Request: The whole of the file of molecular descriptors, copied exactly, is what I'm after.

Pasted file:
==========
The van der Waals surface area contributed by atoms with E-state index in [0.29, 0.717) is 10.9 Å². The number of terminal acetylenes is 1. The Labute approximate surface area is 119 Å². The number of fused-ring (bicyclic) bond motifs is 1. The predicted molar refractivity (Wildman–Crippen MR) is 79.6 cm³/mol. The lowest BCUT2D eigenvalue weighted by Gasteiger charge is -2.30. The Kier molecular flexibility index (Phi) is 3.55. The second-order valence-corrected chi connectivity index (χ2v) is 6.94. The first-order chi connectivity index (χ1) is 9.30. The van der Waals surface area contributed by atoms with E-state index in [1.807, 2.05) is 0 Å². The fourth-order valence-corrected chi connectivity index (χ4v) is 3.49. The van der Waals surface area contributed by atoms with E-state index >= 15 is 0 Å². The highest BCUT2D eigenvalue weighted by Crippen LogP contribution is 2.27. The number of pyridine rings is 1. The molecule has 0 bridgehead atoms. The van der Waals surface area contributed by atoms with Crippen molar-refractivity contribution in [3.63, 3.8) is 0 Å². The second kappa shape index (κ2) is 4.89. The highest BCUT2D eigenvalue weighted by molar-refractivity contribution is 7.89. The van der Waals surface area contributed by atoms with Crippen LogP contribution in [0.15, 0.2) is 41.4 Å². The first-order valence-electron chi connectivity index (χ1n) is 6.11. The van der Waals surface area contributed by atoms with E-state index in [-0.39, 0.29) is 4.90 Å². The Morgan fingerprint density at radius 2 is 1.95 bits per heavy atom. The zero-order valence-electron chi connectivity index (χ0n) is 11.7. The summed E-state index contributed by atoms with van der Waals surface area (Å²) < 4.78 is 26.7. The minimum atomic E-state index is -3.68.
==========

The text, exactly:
The van der Waals surface area contributed by atoms with E-state index in [0.29, 0.717) is 10.9 Å². The number of terminal acetylenes is 1. The Labute approximate surface area is 119 Å². The number of fused-ring (bicyclic) bond motifs is 1. The predicted molar refractivity (Wildman–Crippen MR) is 79.6 cm³/mol. The lowest BCUT2D eigenvalue weighted by Gasteiger charge is -2.30. The Kier molecular flexibility index (Phi) is 3.55. The second-order valence-corrected chi connectivity index (χ2v) is 6.94. The first-order chi connectivity index (χ1) is 9.30. The van der Waals surface area contributed by atoms with E-state index in [1.807, 2.05) is 0 Å². The fourth-order valence-corrected chi connectivity index (χ4v) is 3.49. The van der Waals surface area contributed by atoms with E-state index >= 15 is 0 Å². The highest BCUT2D eigenvalue weighted by Crippen LogP contribution is 2.27. The number of pyridine rings is 1. The molecule has 0 bridgehead atoms. The van der Waals surface area contributed by atoms with Crippen molar-refractivity contribution in [3.63, 3.8) is 0 Å². The second kappa shape index (κ2) is 4.89. The highest BCUT2D eigenvalue weighted by molar-refractivity contribution is 7.89. The van der Waals surface area contributed by atoms with Crippen LogP contribution in [0.15, 0.2) is 41.4 Å². The first-order valence-electron chi connectivity index (χ1n) is 6.11. The van der Waals surface area contributed by atoms with E-state index in [-0.39, 0.29) is 4.90 Å². The Morgan fingerprint density at radius 2 is 1.95 bits per heavy atom. The zero-order valence-electron chi connectivity index (χ0n) is 11.7. The summed E-state index contributed by atoms with van der Waals surface area (Å²) < 4.78 is 26.7. The minimum atomic E-state index is -3.68.